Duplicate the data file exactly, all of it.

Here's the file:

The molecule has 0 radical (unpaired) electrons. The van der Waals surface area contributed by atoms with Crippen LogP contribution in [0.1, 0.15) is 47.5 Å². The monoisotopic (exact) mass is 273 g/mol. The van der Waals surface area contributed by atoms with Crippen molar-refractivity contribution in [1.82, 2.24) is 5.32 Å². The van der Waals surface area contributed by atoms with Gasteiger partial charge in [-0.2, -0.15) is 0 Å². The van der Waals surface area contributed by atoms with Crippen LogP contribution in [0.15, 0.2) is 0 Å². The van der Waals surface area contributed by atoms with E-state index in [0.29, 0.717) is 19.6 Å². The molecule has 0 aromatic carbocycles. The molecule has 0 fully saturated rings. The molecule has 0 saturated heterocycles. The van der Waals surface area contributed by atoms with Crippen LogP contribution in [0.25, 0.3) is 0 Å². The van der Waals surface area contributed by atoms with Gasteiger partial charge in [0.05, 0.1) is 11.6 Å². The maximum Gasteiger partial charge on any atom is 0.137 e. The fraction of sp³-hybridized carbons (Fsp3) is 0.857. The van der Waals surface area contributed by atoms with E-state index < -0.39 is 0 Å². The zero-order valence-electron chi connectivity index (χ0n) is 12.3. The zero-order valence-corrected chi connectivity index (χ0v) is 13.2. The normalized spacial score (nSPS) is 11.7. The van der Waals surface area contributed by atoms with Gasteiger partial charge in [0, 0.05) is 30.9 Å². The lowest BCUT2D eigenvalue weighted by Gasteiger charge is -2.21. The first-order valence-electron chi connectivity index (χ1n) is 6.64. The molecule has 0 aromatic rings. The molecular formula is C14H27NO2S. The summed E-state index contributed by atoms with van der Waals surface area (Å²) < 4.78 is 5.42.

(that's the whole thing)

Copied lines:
The molecule has 0 radical (unpaired) electrons. The van der Waals surface area contributed by atoms with Crippen LogP contribution in [0.1, 0.15) is 47.5 Å². The monoisotopic (exact) mass is 273 g/mol. The van der Waals surface area contributed by atoms with Crippen molar-refractivity contribution in [1.82, 2.24) is 5.32 Å². The van der Waals surface area contributed by atoms with Gasteiger partial charge in [-0.2, -0.15) is 0 Å². The van der Waals surface area contributed by atoms with Crippen LogP contribution in [0.15, 0.2) is 0 Å². The van der Waals surface area contributed by atoms with E-state index in [0.29, 0.717) is 19.6 Å². The molecule has 0 aromatic carbocycles. The molecule has 0 fully saturated rings. The molecule has 0 saturated heterocycles. The van der Waals surface area contributed by atoms with Crippen LogP contribution in [0.25, 0.3) is 0 Å². The van der Waals surface area contributed by atoms with Gasteiger partial charge in [0.05, 0.1) is 11.6 Å². The maximum Gasteiger partial charge on any atom is 0.137 e. The fraction of sp³-hybridized carbons (Fsp3) is 0.857. The van der Waals surface area contributed by atoms with E-state index < -0.39 is 0 Å². The zero-order valence-electron chi connectivity index (χ0n) is 12.3. The zero-order valence-corrected chi connectivity index (χ0v) is 13.2. The normalized spacial score (nSPS) is 11.7. The van der Waals surface area contributed by atoms with Gasteiger partial charge in [0, 0.05) is 30.9 Å². The lowest BCUT2D eigenvalue weighted by Gasteiger charge is -2.21. The first-order valence-electron chi connectivity index (χ1n) is 6.64. The molecule has 0 aromatic rings. The molecular formula is C14H27NO2S. The summed E-state index contributed by atoms with van der Waals surface area (Å²) < 4.78 is 5.42.